The pond damselflies (Coenagrionidae) is the largest family in the insect order Odonata ("dragonflies and damselflies"). This large insect family consists of over 1300 recognized species, and they are distributed globally. Coenagrionidae are characterized by a remarkable diversity in colouration, both within and between species. Within species, it is very common in this family to have female-limited heritable colour polymorphisms, which have evolved in response to male mating harassment, and which are maintained through frequency-dependent sexual conflict where common morphs suffer from lowered fitness.
Our general research programme is funded by the Swedish Research Council (VR) and is aimed at linking microevolutionary processes with macroevolutionary patterns, and we are using a combination of different complementary research approaches, ranging from experimental evolutionary ecology and population biology to phylogenetic comparative methods of trait diversification. The latter approaches require access to high-quality time-calibrated molecular phylogenies, something our research laboratory is actively involved in, and where we also have several international collaborations with colleagues in the US.
The project we propose here is related to this general research programme that aims to establish odonates as a new model system in evolutionary biology, which has long been dominated by a few other model organisms, such as Drosophila and Arabidopsis.
For the purpose of the project we propose here, we have access to DNA-sequence information from both mitochondrial and nuclear loci from over 500 species of Coenagrionidae and their closest relatives in the family Platycnemidae ("featherlegs") and we now intend to produce a robust and time-calibrated molecular phylogeny to investigate the evolutionary history and drivers of phenotypic diversity in this group using modern phylogenetic comparative methods. These specimens have been obtained from field expeditions and colleagues in Africa, Asia, Europe and South America, and we have complemented these field specimens with museum specimens from the US and New Zealand.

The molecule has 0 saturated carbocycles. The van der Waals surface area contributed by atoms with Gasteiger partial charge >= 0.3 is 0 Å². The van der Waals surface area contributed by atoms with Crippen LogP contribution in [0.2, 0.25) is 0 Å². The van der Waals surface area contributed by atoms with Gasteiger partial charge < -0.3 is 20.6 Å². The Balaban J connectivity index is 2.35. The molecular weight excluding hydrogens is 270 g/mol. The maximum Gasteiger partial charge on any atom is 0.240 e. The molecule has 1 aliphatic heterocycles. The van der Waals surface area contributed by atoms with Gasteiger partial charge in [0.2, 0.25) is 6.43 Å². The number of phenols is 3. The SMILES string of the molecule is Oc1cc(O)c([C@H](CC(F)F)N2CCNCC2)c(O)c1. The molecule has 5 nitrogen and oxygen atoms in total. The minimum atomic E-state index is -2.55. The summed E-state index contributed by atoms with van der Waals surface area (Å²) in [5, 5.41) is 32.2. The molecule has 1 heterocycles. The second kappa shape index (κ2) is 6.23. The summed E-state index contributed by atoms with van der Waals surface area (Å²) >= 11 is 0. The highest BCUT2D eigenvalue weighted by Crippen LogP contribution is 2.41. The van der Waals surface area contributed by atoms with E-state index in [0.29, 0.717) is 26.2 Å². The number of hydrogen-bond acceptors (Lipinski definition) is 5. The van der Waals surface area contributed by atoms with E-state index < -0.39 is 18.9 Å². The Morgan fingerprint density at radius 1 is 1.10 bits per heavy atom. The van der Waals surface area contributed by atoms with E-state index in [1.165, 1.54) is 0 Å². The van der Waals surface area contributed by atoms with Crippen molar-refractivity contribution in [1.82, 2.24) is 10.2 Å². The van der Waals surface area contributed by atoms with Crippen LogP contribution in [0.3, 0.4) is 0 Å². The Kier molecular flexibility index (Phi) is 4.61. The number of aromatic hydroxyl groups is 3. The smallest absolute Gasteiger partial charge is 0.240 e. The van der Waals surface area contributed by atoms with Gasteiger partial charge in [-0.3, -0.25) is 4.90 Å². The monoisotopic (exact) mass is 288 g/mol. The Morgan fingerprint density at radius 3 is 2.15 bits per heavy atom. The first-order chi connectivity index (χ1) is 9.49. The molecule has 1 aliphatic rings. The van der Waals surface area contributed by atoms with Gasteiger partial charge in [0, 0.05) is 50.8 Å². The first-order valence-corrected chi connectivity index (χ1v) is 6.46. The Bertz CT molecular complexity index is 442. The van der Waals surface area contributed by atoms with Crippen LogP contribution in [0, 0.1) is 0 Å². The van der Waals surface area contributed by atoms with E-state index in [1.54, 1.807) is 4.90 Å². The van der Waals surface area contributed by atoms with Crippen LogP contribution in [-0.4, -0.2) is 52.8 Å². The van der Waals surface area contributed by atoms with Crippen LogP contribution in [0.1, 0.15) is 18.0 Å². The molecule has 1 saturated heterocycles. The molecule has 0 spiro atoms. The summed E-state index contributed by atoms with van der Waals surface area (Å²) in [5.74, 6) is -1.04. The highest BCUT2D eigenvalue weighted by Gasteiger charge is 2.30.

The questions that we will address are about the time, geographic location and ecological and phenotypic drivers of divergence events in the evolutionary history of this diverse group of insects. To achieve this goal we will use a Bayesian framework in which complex models can be implemented and uncertainty in phylogenetic parameters can be captured.
Applying these methods, particularly on a large dataset, enables us to get a robust yet detailed understanding of the processes shaping the global patterns of phenotypic diversity, but our analyses alsorequires high computational capacity to perform time-intensive likelihood calculations over a highly dimensional parameter space.